Ecclestone To Pay For London Grand Prix
Bernie Ecclestone, billionaire entrepreneur and formula one professional has offered to pay for what could be the biggest motor race in the world. Ecclestone has revealed that he is planning for a London Grand prix which will cover some of the most famous sights in the city such as Buckingham Palace, The Ritz and Piccadilly Circus. It is said that with up to 120,000 people watching from grandstands around the three mile route and millions more watching on the television the event could generate a minimum of £100million and some say it could make even more.
It was the Spanish bank Santander that started the speculation and quickly grabbed the attention of Mr Ecclestone who has wanted a race in the capital for years – he previously staged a demonstration run down Regent Street that attracted around 500,000, however Ken Livingstone blanched the potential cost.
Borris Johnson believes that a race paid for and promoted by Bernie would be too good to miss. Mr Ecclestone said “with the way things are maybe we would front it and put the money up for it. If we got the okay and everything was fine I think we could do that. It would be fantastic, good for London, good for England and a lot better than the Olympics!”
John Roads, assistant principle at Populous claims that it would only take 5 days to erect the racing equipment and 3 to dismantle it. He said that “the route is fairly enclosed so it would not affect London too much.”
It would take formula one experts such as Button and Hamilton around 1 and a half minutes to complete a lap of the Formula One circuit. Hamilton’s McLaren Mercedes has 7 gears, a 750 horsepower engine and can accelerate from 0 to 100kn/h in just 3.5 seconds.
The circuit would start on The Mall with 24 cars shooting off at roaring speed. The contestants are expected to speed through St James Palace, onto The Ritz corner and accelerate along Picadilly at 180mph. They will then go on to Hyde Park corner into Constitution hill where they will be expected to reach 175mph. From the balcony of Buckingham Palace the Queen will have the best view of them all – perhaps she could offer to use her forecourt as the pits! From then on the cars will head along Birdcage Walk, past Big Ben on Parliament Square and along the Embankment before arriving at Admiralty Arch.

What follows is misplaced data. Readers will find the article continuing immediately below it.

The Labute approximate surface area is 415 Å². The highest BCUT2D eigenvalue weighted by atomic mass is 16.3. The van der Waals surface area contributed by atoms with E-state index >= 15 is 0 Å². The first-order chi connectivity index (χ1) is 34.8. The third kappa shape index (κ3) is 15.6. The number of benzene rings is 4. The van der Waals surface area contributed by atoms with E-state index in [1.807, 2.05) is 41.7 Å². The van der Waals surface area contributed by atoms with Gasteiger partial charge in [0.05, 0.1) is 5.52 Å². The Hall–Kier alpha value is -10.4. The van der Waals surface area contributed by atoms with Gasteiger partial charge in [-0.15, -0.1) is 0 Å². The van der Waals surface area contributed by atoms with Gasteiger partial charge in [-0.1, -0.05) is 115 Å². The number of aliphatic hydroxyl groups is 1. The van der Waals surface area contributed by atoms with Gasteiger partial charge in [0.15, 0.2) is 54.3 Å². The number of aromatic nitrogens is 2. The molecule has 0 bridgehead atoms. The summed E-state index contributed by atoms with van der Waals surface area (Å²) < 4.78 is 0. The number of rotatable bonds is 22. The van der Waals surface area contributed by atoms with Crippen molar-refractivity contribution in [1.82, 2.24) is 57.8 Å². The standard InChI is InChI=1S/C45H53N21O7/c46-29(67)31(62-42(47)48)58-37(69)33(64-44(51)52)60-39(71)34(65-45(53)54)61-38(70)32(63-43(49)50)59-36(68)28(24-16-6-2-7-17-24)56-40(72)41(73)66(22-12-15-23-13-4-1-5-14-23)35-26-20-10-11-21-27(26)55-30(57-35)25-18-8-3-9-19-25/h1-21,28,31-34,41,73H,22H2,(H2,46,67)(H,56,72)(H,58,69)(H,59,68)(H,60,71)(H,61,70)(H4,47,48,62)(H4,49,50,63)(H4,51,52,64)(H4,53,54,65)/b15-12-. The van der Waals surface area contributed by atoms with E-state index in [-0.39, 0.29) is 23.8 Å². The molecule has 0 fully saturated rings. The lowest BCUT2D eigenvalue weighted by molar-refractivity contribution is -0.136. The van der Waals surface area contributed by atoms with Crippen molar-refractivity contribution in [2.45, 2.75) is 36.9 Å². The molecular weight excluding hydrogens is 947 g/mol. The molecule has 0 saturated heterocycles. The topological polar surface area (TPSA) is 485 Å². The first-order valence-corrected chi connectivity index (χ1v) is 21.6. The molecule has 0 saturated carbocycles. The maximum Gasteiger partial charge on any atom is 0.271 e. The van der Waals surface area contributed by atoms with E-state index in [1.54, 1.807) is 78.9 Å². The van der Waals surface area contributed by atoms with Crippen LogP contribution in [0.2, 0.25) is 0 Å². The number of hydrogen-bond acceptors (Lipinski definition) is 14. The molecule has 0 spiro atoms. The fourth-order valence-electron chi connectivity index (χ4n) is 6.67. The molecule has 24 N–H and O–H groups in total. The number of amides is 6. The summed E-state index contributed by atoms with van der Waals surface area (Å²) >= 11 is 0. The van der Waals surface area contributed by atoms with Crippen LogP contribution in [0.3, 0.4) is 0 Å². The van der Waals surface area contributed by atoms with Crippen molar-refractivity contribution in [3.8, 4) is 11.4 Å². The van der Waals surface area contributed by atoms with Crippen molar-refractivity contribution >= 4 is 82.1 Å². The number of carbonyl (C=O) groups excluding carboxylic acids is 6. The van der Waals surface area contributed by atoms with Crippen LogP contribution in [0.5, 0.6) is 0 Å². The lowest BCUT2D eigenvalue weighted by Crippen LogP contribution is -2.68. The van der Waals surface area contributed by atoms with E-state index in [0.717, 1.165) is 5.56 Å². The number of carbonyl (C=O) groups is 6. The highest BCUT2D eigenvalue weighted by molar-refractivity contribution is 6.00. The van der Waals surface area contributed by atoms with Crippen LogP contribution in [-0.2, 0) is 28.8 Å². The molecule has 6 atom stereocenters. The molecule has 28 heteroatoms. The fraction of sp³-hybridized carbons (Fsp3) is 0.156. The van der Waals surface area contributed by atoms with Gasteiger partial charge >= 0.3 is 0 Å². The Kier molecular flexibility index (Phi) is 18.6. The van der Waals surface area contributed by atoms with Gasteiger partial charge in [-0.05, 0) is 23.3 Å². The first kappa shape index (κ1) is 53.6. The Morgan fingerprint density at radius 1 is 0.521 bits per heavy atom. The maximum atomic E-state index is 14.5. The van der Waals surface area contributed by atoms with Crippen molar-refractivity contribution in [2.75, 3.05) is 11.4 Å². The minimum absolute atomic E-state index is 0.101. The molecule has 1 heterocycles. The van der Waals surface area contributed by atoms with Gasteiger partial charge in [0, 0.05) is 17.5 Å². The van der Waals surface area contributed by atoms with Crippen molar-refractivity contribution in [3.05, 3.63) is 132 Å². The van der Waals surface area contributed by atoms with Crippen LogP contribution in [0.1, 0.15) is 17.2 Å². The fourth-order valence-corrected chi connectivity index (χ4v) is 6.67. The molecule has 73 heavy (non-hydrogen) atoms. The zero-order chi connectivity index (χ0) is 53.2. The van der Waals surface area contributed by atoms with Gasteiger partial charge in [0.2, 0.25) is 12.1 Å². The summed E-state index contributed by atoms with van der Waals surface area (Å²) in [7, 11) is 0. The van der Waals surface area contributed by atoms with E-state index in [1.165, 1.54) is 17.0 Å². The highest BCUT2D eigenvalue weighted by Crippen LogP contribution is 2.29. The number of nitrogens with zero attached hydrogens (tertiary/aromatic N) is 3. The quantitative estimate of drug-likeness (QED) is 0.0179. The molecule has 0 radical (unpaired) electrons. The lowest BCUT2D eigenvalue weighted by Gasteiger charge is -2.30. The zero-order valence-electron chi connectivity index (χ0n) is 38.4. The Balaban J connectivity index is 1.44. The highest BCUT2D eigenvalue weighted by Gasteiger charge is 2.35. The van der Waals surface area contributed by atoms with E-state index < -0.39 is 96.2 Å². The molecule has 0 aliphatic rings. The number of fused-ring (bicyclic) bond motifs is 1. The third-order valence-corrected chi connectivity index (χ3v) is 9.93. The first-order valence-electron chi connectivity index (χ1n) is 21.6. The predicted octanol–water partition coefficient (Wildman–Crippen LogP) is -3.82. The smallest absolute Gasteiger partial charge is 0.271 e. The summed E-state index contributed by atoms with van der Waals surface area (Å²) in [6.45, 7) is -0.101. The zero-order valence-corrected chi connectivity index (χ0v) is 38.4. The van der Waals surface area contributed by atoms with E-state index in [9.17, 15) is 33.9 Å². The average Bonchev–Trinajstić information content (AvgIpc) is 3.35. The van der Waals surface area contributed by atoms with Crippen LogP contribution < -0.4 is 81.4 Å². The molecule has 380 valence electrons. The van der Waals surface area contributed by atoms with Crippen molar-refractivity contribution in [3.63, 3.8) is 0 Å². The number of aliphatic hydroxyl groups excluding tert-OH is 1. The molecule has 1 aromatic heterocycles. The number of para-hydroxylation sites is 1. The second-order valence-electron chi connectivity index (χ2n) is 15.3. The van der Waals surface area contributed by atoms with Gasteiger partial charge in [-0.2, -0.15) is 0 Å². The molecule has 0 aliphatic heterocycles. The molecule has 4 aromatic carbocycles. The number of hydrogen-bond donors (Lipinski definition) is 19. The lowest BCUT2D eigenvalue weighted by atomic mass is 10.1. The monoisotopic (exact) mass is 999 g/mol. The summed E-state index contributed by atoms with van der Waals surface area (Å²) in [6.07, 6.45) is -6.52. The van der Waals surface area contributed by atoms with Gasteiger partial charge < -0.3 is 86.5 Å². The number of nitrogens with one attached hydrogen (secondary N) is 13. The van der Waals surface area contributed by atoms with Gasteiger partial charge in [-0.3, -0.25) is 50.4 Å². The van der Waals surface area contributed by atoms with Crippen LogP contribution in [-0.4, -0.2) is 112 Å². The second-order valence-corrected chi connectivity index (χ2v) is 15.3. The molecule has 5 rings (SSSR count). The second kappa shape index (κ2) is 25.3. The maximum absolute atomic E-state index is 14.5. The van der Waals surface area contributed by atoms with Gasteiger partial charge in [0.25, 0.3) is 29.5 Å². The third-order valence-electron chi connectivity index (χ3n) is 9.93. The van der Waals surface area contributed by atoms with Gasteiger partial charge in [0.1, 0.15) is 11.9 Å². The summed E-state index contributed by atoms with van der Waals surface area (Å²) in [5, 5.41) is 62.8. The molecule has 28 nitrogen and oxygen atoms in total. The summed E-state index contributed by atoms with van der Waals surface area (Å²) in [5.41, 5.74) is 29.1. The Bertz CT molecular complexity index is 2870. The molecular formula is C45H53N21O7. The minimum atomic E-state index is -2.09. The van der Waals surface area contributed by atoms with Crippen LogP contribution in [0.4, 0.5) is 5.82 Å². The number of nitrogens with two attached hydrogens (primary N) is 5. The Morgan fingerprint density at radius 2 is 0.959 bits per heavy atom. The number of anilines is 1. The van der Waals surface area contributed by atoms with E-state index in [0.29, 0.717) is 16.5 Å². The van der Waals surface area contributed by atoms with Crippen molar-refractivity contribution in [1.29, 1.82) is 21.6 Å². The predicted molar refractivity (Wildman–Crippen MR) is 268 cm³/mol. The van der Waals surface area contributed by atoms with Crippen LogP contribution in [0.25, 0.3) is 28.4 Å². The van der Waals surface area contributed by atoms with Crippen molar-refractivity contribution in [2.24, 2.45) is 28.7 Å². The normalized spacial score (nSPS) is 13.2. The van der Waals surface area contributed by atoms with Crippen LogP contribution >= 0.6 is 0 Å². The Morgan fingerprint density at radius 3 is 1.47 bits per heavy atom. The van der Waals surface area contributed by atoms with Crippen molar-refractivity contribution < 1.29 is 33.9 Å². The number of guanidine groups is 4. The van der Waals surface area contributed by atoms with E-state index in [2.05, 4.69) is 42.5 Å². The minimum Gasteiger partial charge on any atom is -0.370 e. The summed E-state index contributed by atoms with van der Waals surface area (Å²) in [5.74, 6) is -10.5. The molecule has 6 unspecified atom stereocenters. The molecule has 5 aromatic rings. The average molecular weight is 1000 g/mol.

Perhaps the cars could use a personalised number plate as they shoot around the Capital’s Formula One track!
F1 registrations were introduced in October 2007 and have been popular ever since. In 1998 the DVLA retained all of the F1 Registrations and planned to sell them at a later date. When they were first released in 2007, they were in high demand and many people took to buying them. This demand for registrations hadn’t been seen since ten years before when “S” registrations were popular. Over 20,000 F registrations were sold on release day and the DVLA telephone lines did not stop ring for 2 days – so much so, that it caused a jam. F1 Registrations are suitable for all cars registered as new on or after 1st August 1999 so they are very well sought after. The appeal with F1 Registrations is their relationship with Formula 1 and so the most suitable cars for virtually all the F1 Registrations are considered to be cars such as Ferrari, Porsche, Mercedes etc etc. The most appropriate car of course would be the Maclaren F1, which would sport an F1 private registration particularly well.
There are a number of reasons that F1 registrations are so popular, the main one being because they are suitable for all types of vehicle, which when you think that the DVLA hadn’t released the prefix style registrations until 2001, then there are lots of motorists that have not been able to use a new style registration plate because their cars are not new enough.